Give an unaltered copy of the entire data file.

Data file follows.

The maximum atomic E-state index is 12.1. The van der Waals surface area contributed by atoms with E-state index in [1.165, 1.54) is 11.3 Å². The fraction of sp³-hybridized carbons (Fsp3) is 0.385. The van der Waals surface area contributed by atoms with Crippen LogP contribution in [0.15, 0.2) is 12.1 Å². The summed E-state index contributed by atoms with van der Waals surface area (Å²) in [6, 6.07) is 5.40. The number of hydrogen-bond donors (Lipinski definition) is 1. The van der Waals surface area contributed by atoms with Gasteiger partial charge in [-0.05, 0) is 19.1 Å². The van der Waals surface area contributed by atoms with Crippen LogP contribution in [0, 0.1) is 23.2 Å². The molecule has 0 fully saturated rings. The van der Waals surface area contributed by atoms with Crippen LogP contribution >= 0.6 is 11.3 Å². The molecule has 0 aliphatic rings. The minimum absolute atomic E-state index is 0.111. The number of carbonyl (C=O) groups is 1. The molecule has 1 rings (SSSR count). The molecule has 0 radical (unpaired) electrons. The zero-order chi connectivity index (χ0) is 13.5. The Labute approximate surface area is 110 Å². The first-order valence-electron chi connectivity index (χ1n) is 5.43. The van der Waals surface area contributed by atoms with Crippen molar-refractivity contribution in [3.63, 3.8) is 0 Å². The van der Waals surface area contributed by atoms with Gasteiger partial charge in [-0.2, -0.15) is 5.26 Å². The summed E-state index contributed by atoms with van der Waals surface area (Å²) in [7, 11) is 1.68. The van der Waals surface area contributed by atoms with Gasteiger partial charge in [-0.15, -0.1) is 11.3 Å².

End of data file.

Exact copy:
The maximum atomic E-state index is 12.1. The van der Waals surface area contributed by atoms with E-state index in [1.165, 1.54) is 11.3 Å². The fraction of sp³-hybridized carbons (Fsp3) is 0.385. The van der Waals surface area contributed by atoms with Crippen LogP contribution in [0.15, 0.2) is 12.1 Å². The summed E-state index contributed by atoms with van der Waals surface area (Å²) in [6, 6.07) is 5.40. The number of hydrogen-bond donors (Lipinski definition) is 1. The van der Waals surface area contributed by atoms with Gasteiger partial charge in [-0.05, 0) is 19.1 Å². The van der Waals surface area contributed by atoms with Crippen LogP contribution in [0, 0.1) is 23.2 Å². The molecule has 0 fully saturated rings. The van der Waals surface area contributed by atoms with Crippen LogP contribution >= 0.6 is 11.3 Å². The molecule has 0 aliphatic rings. The minimum absolute atomic E-state index is 0.111. The number of carbonyl (C=O) groups is 1. The molecule has 1 rings (SSSR count). The molecule has 0 radical (unpaired) electrons. The zero-order chi connectivity index (χ0) is 13.5. The Labute approximate surface area is 110 Å². The first-order valence-electron chi connectivity index (χ1n) is 5.43. The van der Waals surface area contributed by atoms with Crippen molar-refractivity contribution in [3.63, 3.8) is 0 Å². The van der Waals surface area contributed by atoms with Gasteiger partial charge in [-0.2, -0.15) is 5.26 Å². The summed E-state index contributed by atoms with van der Waals surface area (Å²) in [7, 11) is 1.68. The van der Waals surface area contributed by atoms with Gasteiger partial charge in [-0.15, -0.1) is 11.3 Å².